The small details and wit in design are principles taught by FIDM instructor Doug Haverty in the Design II class at FIDM. These small details lead to a connection between the audience and the designer, one that is hopefully sustained in the audience’s mind. This connection is ultimately what all designers hope to make—a lasting impression on an audience because of a design detail. One that will ultimately lead to customer loyalty and a good reputation.

Rory Sutherland

Rory Sutherland

These small details, so important to connecting a designer with an audience, are ones that are overlooked in most businesses. Sutherland states that a sense of self-aggrandizement in business owners says that big problems need to have big, and often expensive, solutions. However, he notes that behavioral economics tells us that what changes our behavior and attitudes towards things is not proportional to the degree of expense entailed or the amount of force applied. The person with the power to solve problems in most businesses and governments, Sutherland states, is usually the person with the biggest budget. As a result, a lot of money often gets thrown at problems, because it’s the inclination of a person with a large budget to use it. Sutherland does note, however, that the big stuff is done “spectacularly well” in the world. It is the little things. The “user interface” stuff that is done “spectacularly badly.”

The importance of usability and the user interface is highlighted well by the instructor of Website Design I, Joe Bautista. Bautista always finds the problems in students’ website designs, and they are often ones that arise because of the lack of consideration of usability. Once they are pointed out however, it is easy to see that usability is one of the most important aspects to consider in design. The user’s experience will either be wonderful, or terrible, depending on how well the designer has executed the project.

Overall, Sutherland’s talk “Sweat the Small Stuff” highlights the importance of always considering the audience when designing. It points out that good design does not necessarily come from a lot of money, and that designers can actually make huge impacts with very small details. As Graphic Design and Digital Media majors, we understand the importance of small details abstractly, but sometimes have trouble including such details in our own design work. Listening to Rory Sutherland speak has inspired me to consider the audience of my designs a little more closely, and to always consider the small solutions, because even if at first they seem too small to make a difference, it’s those details that ultimately set good design apart.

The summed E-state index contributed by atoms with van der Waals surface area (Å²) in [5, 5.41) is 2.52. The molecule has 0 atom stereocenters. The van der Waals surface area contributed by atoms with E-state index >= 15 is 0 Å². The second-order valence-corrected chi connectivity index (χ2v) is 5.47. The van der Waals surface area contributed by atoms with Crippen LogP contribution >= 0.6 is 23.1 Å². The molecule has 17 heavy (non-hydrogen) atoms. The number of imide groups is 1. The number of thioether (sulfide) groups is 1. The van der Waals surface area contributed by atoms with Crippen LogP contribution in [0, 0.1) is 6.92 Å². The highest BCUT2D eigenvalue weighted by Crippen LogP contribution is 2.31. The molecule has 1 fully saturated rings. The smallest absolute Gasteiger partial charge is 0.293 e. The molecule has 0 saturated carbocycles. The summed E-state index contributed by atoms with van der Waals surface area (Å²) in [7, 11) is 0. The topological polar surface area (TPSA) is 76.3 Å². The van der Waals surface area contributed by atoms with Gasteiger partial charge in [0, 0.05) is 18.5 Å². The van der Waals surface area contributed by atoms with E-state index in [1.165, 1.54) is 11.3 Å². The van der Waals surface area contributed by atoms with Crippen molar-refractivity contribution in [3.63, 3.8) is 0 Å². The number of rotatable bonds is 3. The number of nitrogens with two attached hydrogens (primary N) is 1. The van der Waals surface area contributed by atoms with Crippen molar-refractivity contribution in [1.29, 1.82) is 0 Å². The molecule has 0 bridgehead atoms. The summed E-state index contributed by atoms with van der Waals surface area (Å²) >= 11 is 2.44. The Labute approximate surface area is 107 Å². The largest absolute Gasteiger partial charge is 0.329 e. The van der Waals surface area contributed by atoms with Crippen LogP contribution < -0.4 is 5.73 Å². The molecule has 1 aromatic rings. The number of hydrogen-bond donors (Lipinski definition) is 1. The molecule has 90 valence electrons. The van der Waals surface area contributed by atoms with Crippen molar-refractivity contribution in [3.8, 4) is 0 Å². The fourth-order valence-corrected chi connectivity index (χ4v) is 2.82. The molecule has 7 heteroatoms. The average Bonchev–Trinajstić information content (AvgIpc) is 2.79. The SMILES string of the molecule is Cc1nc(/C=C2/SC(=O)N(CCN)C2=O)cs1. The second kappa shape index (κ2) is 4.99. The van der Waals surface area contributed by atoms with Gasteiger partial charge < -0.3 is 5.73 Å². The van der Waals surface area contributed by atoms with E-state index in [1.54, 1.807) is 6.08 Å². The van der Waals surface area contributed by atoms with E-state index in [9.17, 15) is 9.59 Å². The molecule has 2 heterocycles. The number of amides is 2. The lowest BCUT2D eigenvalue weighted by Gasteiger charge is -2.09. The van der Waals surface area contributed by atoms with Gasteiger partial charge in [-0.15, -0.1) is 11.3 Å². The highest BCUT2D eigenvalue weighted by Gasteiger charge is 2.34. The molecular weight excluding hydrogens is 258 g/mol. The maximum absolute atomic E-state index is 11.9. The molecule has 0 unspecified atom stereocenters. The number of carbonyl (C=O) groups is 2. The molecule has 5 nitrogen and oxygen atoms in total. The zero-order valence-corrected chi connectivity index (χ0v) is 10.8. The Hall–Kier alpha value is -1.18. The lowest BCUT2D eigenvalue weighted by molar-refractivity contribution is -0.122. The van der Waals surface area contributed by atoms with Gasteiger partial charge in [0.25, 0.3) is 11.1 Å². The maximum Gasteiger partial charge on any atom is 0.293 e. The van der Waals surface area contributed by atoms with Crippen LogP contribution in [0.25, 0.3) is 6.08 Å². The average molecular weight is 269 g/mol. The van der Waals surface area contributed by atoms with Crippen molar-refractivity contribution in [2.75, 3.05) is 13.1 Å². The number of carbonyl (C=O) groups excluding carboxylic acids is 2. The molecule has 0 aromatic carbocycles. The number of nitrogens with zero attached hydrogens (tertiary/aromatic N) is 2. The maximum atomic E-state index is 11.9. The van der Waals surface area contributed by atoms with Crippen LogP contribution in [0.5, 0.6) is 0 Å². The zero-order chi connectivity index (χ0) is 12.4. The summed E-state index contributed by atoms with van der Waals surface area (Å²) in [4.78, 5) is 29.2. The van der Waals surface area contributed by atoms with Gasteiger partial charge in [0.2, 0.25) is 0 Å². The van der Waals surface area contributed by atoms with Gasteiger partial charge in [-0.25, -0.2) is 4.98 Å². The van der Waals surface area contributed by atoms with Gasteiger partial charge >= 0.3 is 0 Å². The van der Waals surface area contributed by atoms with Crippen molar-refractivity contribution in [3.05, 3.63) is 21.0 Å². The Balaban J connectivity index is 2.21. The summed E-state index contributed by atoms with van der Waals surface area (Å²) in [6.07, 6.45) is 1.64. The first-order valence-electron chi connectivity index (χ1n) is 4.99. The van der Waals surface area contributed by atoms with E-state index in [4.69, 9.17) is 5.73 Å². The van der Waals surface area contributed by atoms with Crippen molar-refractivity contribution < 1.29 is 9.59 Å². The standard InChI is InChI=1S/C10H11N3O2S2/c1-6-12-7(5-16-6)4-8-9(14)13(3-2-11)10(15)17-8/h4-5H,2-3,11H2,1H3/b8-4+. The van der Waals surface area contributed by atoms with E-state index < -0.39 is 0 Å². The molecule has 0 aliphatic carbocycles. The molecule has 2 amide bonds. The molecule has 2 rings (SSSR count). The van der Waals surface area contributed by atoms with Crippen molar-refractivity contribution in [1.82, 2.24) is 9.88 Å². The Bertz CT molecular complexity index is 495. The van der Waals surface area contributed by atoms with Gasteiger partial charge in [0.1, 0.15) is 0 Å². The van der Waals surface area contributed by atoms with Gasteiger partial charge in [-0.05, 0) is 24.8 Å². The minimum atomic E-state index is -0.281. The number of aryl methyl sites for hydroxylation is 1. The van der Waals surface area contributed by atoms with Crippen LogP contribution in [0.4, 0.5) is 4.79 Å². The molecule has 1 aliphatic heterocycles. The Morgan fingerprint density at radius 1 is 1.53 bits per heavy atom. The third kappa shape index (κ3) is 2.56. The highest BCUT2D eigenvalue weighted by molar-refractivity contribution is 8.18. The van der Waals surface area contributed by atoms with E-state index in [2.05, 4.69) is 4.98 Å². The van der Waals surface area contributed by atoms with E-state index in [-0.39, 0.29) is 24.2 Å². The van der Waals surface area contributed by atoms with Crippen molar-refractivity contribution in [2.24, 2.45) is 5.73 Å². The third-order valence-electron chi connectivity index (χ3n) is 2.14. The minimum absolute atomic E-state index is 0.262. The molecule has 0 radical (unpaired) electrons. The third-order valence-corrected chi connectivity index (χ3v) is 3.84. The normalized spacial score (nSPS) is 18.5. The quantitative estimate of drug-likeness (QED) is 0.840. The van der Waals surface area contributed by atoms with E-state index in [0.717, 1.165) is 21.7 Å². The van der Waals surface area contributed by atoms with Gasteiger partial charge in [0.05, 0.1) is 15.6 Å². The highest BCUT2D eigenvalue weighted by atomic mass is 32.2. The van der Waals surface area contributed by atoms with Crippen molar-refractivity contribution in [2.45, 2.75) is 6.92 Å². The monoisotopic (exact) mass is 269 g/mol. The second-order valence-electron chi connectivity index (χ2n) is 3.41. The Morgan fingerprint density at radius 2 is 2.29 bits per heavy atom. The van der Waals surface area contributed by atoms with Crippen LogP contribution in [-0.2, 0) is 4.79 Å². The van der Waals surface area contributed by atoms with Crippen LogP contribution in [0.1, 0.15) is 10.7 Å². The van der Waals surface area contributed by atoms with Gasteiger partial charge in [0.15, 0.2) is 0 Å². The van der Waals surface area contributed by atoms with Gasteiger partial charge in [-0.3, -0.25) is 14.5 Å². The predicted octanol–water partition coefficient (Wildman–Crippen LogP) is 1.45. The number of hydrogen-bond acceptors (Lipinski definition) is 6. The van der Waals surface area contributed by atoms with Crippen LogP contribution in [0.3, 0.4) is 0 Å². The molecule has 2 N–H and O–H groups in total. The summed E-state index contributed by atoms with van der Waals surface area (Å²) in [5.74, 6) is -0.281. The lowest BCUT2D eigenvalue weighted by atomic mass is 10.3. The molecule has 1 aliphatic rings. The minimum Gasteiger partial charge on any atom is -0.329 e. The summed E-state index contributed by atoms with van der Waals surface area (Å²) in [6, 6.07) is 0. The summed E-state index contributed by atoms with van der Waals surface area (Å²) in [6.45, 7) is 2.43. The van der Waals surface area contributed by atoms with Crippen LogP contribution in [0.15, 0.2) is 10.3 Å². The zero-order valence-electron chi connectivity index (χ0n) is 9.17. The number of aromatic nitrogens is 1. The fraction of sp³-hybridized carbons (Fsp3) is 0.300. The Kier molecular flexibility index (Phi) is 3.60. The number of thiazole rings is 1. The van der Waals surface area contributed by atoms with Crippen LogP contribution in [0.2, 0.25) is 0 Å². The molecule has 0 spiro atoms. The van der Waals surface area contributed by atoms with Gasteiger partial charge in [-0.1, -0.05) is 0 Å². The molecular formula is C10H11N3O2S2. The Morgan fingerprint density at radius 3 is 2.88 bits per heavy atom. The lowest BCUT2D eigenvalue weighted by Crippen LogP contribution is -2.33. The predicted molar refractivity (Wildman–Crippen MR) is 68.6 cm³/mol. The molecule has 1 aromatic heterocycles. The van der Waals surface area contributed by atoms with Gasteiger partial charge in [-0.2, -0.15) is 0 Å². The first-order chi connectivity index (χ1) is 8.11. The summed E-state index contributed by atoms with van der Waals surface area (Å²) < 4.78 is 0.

Check Out Other Ted Talks From This Series

Part 1: Rory Sutherland’s “Sweat the Small Stuff”


Part 2: Milton Glaser’s “Using Design to Make Ideas New”


Part 3: Stefan Sagmeister’s “Happiness by Design”


Part 4: John Maeda’s “How Art, Technology and Design Inform Creative Leaders”  


Part 5: TBD


Thank you to Sara Berkes for this wonderful article.

FIDMDigitalArts contributor, Sara BerkesSara Berkes is currently a Graphic Design/Branding major in the Professional Designation Program at FIDM. She has a B.A. Honors in English and Creative Writing from the University of King’s College and enjoys any opportunity to combine her interests in writing and design. She loves design that uses lots of white space, hand lettering, geometric shapes and excellent kerning, though not necessarily all at once. When not designing or writing, Sara enjoys knitting, sewing and reading lots of books.

Be sure to check out her website by clicking here.


Questions/comments? Email the editor, Mani O’Brien at mobrien@fidm.edu

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Author: Sara Berkes

Sara Berkes is a graphic designer, writer and maker based in Ottawa, ON, Canada. She has a combined BA in English and Creative Writing from the University of King's College and an AA in Graphic Design, which she earned from FIDM in December 2013 along with the 2013 / 2014 Graphic Design Award. When not designing or blogging at Sara Berkes Creative or writing for the FIDM Digital Arts Blog, Sara can probably be found sewing, knitting, or hiding from Winter. You can find out more about her and her work at www.saraberkescreative.com